Recently, much has been said and written about the Naya Pakistan housing project. The project is definitely doing good work, as increasing the number of homes to accommodate our growing population and providing cheap home financing methods are a must. It would be wise for those leading this project to take on board Lari’s work as they are trying to achieve similar objectives.
Running out of Time
This letter refers to the article by Altaf Hussain Wani, ‘Colonising Kashmir,’ in the May issue of Narratives magazine. The author highlighted how India was colonising Kashmir by issuing domicile certificates to thousands of non-Muslims, allowing them to purchase property and obtain employment in the valley, to permanently alter its culture and politics. This is political persecution with demographics being used as a weapon to erase the Kashmiri identity. If the trends that the author points towards are allowed to continue, it means that the time to save Kashmir is running out. If Pakistan does nothing now, the curtain may close on the Kashmiri freedom movement. We cannot allow this to happen. Now is the time to do all we can to support Kashmiri leaders in India and in exile and consistently fight their case in all international fora. We must keep the memory of the Kashmiri movement alive and remain a thorn in the side of the Indian occupation.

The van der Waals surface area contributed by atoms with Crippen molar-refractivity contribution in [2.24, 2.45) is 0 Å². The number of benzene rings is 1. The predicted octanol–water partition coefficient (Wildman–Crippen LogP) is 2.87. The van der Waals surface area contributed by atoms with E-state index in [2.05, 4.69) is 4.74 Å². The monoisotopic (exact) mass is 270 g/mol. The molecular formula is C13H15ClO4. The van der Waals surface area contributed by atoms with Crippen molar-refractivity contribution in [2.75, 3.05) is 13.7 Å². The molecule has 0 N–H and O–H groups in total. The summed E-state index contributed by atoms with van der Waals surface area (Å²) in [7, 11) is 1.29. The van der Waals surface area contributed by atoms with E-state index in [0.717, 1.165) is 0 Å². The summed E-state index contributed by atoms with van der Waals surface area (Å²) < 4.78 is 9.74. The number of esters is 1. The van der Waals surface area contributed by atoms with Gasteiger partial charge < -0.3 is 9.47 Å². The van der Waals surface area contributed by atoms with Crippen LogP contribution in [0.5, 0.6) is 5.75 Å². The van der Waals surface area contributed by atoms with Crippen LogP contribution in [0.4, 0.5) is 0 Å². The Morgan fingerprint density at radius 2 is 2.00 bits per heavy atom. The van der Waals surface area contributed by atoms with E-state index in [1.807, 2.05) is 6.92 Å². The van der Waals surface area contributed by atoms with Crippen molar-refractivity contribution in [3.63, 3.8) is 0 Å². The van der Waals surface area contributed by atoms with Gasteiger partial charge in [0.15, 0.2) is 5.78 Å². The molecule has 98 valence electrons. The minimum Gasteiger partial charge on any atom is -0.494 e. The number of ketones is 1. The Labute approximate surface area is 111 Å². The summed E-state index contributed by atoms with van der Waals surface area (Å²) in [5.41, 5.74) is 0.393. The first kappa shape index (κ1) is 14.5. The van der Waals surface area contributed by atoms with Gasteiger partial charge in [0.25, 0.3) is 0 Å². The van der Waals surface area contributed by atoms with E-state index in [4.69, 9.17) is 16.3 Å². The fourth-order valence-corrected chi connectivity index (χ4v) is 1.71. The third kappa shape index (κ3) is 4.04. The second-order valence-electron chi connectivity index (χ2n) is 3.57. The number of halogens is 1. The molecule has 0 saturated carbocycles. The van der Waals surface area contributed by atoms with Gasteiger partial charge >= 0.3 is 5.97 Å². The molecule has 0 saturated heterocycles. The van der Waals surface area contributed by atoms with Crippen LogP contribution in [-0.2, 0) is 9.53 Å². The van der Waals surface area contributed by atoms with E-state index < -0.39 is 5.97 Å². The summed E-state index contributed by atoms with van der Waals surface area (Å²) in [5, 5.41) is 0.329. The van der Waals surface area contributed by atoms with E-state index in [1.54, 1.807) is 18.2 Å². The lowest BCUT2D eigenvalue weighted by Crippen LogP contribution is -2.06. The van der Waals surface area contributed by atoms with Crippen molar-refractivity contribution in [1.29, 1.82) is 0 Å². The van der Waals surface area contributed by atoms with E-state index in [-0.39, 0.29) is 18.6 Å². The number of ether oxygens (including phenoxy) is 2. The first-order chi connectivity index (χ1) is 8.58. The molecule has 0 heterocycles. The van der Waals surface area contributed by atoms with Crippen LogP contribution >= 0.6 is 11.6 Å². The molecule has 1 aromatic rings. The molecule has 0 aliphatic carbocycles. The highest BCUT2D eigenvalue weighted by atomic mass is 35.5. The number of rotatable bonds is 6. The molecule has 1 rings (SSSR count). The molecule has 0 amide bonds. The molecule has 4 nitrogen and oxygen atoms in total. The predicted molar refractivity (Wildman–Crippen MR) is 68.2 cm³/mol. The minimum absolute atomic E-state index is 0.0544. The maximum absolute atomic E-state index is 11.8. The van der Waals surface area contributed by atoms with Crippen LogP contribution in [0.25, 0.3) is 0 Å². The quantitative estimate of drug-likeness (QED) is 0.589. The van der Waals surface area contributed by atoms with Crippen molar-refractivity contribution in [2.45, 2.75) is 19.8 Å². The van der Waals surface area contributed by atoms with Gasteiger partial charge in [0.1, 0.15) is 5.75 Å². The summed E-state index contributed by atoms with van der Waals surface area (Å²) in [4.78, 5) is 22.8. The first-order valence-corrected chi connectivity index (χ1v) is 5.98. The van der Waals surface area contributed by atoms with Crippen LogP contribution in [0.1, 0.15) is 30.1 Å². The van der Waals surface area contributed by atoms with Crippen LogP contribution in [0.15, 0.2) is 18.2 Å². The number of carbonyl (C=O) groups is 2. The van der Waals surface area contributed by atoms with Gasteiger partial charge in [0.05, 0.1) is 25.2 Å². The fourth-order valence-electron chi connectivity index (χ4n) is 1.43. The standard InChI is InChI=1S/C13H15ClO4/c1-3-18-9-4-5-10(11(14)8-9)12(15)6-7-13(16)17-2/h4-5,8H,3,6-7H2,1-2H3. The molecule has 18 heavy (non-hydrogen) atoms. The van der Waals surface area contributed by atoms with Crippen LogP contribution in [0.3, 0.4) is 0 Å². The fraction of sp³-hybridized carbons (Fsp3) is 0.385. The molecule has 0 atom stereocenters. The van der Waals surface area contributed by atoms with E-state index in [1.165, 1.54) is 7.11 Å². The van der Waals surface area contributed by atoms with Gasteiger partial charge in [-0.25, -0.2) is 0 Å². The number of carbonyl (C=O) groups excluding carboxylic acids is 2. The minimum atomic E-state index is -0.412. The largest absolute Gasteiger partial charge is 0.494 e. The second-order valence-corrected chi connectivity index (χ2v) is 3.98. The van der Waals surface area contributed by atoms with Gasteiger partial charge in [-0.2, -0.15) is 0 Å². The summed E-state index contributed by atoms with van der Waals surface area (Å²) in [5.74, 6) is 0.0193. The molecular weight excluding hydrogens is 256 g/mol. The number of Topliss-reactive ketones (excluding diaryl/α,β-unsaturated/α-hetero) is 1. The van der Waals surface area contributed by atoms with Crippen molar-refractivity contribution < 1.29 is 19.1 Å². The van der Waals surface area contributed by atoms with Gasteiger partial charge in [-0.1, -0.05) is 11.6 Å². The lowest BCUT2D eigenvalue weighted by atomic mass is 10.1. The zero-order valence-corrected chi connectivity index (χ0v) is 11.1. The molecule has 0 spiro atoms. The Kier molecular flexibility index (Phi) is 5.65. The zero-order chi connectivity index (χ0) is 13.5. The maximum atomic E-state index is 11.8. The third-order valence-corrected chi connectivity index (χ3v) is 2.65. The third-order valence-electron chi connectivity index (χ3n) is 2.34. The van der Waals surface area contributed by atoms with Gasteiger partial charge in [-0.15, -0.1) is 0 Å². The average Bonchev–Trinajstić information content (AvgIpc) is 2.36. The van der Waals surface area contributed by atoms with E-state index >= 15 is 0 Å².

An Unvarnished View
After reading Huma Baqai’s review of Zahid Hussain’s Forever War, titled ‘Frenemies Forever?’ in the May issue of Narratives magazine I decided to read the book myself. It is a must read if one wishes to understand Pakistan’s recent history, particularly our relations with Afghanistan and the US. In many ways it is quite a sad read, considering the losses Pakistan has suffered on account of the US “War on Terror.” The author examines in great detail the strategic confusion that prevailed in the White House regarding Afghanistan, the result of which has been a blunder that has caused untold suffering and misery across the region for 20 long years. The most interesting part of the book was how the Taliban evolved after their defeat in the initial stages of the American invasion into a more globally attuned political entity, managing to return from their nadir stronger than ever. However, the author does not misguide his readers with false promises of peace, clearly noting that despite recent peace talks, stability and prosperity will, unfortunately, continue to elude Afghanistan in the years to come.